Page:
Shadow Warrior 2 Impressions: Lo Wang’s Back At It Again


For the past few days, I was given the chance to enjoy Shadow Warrior 2 before it released on the PC platform. I’ll admit it right now I haven’t played the first title, Shadow Warrior, by developers Flying Wild Hog, a reboot to the 1997 video game of the same name. With that said, the game was still a bloody good time and one that I think would be worth the pickup.

As mentioned above, this was my first time diving into the Shadow Warrior franchise and even though I didn’t play the original or the reboot that released back in 2013, the sequel was still a blast to play through. Honestly, a quick read through of the first Shadow Warrior will serve you just fine when jumping into the sequel as having just a bit of prior knowledge will definitely help you out during the start Shadow Warrior 2.

Shadow Warrior 2 takes place five years after the events of Shadow Warrior and players will once again take on the role of Lo Wang a foul-mouthed assassin. I won’t spoil much of the story for you, but early on Lo Wang is set on a mission to retrieve Kamiko, a daughter of a criminal mastermind. The problem is, Kamiko works for Zilla, who you may remember from the previous installment.

Upon reaching Kamiko, Zilla has managed to corrupt her body and ultimately leaves Kamiko’s soul to be placed in the well being of your body. As the story progresses, players will once again hunt down Zilla and return Kamiko’s soul to her body.


Again, much of the story was straightforward and I didn’t feel like I was missing too much from not playing the first title, but there were characters that popped up that seemingly played some part within Shadow Warrior. Overall, the game’s story doesn’t take itself seriously, there’s plenty of immature jokes tossed in to get a laugh. Oftentimes, I found the protagonist, Lo Wang, to resemble Duke Nukem as Low Wang is a strong character full of himself and not afraid to make some crude remarks.

One of the features within the game is known as the “Wanglopedia” which gives a small, and often times a short pun or joke, insight description to the variety of enemies you come across. It’s within here that I wish the developers would have added characters and background information from the first installment. Knowing what part a character, good or bad, might have had when it came to the first installment would have been fantastic.


Visually, the game felt pretty much on-point. There were some texture issues that I personally ran into, characters slowly fading in and out after being slaughtered, a slight pop-in, and even points in which Low Wang raised his arm out only to show a floating hand. Although, I did receive my copy ahead of launch and during my time with the game, there were updates being placed so these texture problems may not be present at the game’s launch.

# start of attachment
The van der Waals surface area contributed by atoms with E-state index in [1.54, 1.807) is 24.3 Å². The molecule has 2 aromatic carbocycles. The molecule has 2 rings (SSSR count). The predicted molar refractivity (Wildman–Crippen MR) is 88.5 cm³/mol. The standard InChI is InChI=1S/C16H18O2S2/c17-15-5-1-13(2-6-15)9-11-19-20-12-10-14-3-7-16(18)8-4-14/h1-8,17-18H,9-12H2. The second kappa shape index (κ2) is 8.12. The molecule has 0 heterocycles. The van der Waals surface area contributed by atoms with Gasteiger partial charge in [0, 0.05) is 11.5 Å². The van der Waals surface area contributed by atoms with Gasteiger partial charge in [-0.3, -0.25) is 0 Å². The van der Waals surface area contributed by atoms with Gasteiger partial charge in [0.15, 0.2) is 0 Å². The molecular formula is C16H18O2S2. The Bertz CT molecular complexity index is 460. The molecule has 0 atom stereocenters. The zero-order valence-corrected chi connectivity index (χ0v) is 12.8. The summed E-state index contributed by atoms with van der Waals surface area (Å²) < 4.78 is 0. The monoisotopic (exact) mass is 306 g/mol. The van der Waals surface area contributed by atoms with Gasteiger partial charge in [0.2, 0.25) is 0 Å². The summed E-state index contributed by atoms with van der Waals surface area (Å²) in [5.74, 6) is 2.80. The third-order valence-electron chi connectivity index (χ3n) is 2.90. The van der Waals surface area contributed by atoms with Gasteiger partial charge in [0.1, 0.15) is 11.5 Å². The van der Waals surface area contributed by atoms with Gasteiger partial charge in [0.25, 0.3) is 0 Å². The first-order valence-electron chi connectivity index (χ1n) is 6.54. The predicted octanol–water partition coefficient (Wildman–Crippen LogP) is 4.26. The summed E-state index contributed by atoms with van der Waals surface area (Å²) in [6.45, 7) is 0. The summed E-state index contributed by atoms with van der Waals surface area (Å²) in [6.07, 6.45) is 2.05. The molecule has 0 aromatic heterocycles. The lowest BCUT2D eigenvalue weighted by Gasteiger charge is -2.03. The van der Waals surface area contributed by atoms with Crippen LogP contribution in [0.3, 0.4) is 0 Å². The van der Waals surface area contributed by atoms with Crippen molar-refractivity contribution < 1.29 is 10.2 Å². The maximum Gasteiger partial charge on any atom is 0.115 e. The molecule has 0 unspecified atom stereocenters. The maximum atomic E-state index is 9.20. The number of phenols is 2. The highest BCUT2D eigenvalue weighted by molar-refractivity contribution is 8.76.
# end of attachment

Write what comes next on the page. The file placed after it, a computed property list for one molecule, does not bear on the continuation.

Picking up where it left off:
Throughout Shadow Warrior 2, players will be taken to a variety of landscapes and environments. There really was only one area that proved to be difficult during intense combat situations. When duking it out with a vast amount of demon enemies, the bright neon landscapes easily blended with the weapon fire and explosions. There were a number of times where I had to run back in order to see the broad picture of just what all I was up against. This certainly didn’t help when everything and anything will set my controller to vibrate, leaving me to constantly feel like I’m nearing death at any moment when in reality the explosion that triggered my controller vibration did not affected my character’s health in the slightest. Regardless, the firefight, explosions, melee combat, and vibration left me on the edge of my seat during any battle.


Combat mechanics was tight and really the highlight for me in Shadow Warrior 2. There are a ton of different weapons to choose from and you’ll find that you’ll constantly scroll through them mid-fight or replace them in your equipped weapons wheel. Additionally, there’s a plenty of different enhancements you can place on the weapons themselves which will essentially upgrade a few various aspects. If you’re going against enemies that are susceptible to fire then adding an enhancement that will deal fire damage may be ideal. If I could add one gripe here then I would bring up the fact that activating a scroll wheel to choose which weapon to equip does not slow down the actual gameplay. Unlike Doom, the action doesn’t let up, but on the flip side, there are some hotkeys to easily swap a few weapons at a time.

Furthermore, it’s worth noting that Lo Wang will have an assortment of special abilities at his disposal. Examples of this could be the ability to heal or cloak himself to roam by the enemy completely unnoticed.

As for the audio, there was a few voice acting bits that might have been done a bit better here and there, but nothing that took me out of the experience. Just like any review you read, these things are simply opinionated. Overall, the audio was fine, from environmental noises to some heavy music when entering a battle, everything flowed nicely.


All-in-all, I thoroughly enjoyed Shadow Warrior 2 as this was simply a fun action video game to play. There’s plenty of blood and crude language so it’s certainly not something to enjoy in the company of minors, but if you enjoy something along the lines of Doom then I feel you’ll find this video game worth picking up to enjoy on your own or with a friend.

Full Disclosure: A copy of the game was supplied by the publisher.